1. Skip to content
  2. Skip to main menu
  3. Skip to more DW sites

Bin Laden audio

September 26, 2009

Al-Qaeda leader Osama bin Laden has demanded that European nations withdraw their troops from Afghanistan. In an audiotape, the message said they were "sacrificing men and money in an unjust US-led war."

Image of Osama bin Laden appeared on the audio message
Bin Laden tape warns Europeans against following USImage: AP

The bin Laden tape follows two video threats against Germany for its role in Afghanistan earlier this week and came just hours after a third German-language tape by a militant calling himself Abu Talha al-Almani, "The German", alias Bekkay Harrach, who has threatened a "rude awakening" for Germany.

The latest bin Laden message did not threaten new attacks and contained no mention of Germany, except to note that thanks to the financial crisis, "the heart of Europe is no longer number one in world exports". But the use of subtitles to address a German audience so close to Sunday's general election appeared calculated to provoke public unease.

Germany has 4,200 troops in Afghanistan, a deployment that is highly unpopular with the electorate.

The bin Laden audio recording, titled "A message to the people of Europe", lashed out at what it called "the injustices" committed by foreign troops in Afghanistan.

picture of Islamist Bekkay Harrach in video message.
Three videos in a week warn of terror attacks in Germany unless its military leaves Afghanistan.Image: picture-alliance/ dpa

Three videos in a week single out Germany

By contrast, the third, and most recent, video, also released on Friday, was aimed specifically at Germany, and said "because of your commitment against Islam, attacking Germany has become an attractive idea for us, the mujahedeen."

Photographs of famous German sites and events then appear, including the Brandenburg Gate in Berlin, Munich's Oktoberfest beer festival and Cologne's imposing gothic cathedral. Politicians, including Interior Minister Wolfgang Schaeuble and Defense Minister Franz Josef Jung are also shown.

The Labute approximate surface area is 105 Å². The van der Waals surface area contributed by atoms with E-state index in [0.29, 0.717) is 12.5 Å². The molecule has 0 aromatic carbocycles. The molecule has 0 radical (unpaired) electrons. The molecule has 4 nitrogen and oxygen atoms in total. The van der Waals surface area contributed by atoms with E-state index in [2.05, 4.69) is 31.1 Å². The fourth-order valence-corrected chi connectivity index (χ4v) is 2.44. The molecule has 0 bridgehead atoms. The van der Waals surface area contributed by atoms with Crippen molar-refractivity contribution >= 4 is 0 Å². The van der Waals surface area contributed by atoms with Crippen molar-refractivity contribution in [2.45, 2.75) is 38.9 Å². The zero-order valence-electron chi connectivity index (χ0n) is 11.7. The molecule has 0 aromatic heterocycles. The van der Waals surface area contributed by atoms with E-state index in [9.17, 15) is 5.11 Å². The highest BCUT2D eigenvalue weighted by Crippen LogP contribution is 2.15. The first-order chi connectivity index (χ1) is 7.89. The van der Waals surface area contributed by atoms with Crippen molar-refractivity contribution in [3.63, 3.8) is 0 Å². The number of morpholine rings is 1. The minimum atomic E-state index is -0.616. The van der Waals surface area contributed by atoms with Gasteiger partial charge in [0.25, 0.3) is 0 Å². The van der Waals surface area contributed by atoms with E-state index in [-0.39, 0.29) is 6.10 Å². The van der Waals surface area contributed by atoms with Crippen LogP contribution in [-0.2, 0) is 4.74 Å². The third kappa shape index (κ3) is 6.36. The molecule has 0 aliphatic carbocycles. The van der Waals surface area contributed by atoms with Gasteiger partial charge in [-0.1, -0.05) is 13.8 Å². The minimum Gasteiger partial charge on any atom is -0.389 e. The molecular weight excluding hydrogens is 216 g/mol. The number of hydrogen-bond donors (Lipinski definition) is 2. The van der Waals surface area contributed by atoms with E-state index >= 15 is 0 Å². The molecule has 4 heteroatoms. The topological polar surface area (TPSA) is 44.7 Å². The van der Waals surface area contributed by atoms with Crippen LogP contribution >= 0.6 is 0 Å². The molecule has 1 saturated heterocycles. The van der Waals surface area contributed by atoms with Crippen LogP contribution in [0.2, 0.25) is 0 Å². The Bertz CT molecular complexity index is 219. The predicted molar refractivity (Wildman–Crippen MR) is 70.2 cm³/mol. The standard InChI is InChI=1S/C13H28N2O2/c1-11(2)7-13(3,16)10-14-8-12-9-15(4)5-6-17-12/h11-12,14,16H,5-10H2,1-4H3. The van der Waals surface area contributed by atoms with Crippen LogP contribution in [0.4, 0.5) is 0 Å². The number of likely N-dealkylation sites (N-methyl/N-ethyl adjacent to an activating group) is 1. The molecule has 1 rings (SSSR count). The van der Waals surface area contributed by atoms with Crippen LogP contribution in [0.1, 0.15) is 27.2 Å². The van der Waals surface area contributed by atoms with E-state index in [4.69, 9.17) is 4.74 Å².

A German crime investigator told Deutsche Welle that the threat was the most concrete so far due to the people and places mentioned. He added that there was concern that the spate of messages could signal an attack was indeed being planned.

Man arrested for posting video

The latest flurry of Islamist propaganda comes as police announced the arrest of a Turkish man suspected of posting the bin Laden video.

The 25-year-old suspect is known to authorities as a supporter of Islamist activists and is said to have been under police observation.

Police from Germany's southern city of Stuttgart, where the arrest was made, say the man is not thought to have taken part in producing the internet video that threatens Germany ahead of the country's national elections on Sunday.

"In searching his apartment, investigators secured numerous items of evidence. The unemployed suspect, who lived alone, was apparently intensely active on notorious Internet platforms,” the police statement said.

The German government has played down a travel alert issued by the US State Department on Wednesday warning American citizens in Germany to be vigilant.

German officials have heightened security in public spaces and train stations as a precaution. Germany, so far, has not been the target of a major attack by Islamist militants.

In 2004, Islamist militants bombed a Madrid commuter train, killing 191 people three days before a Spanish general election.

Editor: Andreas Illmer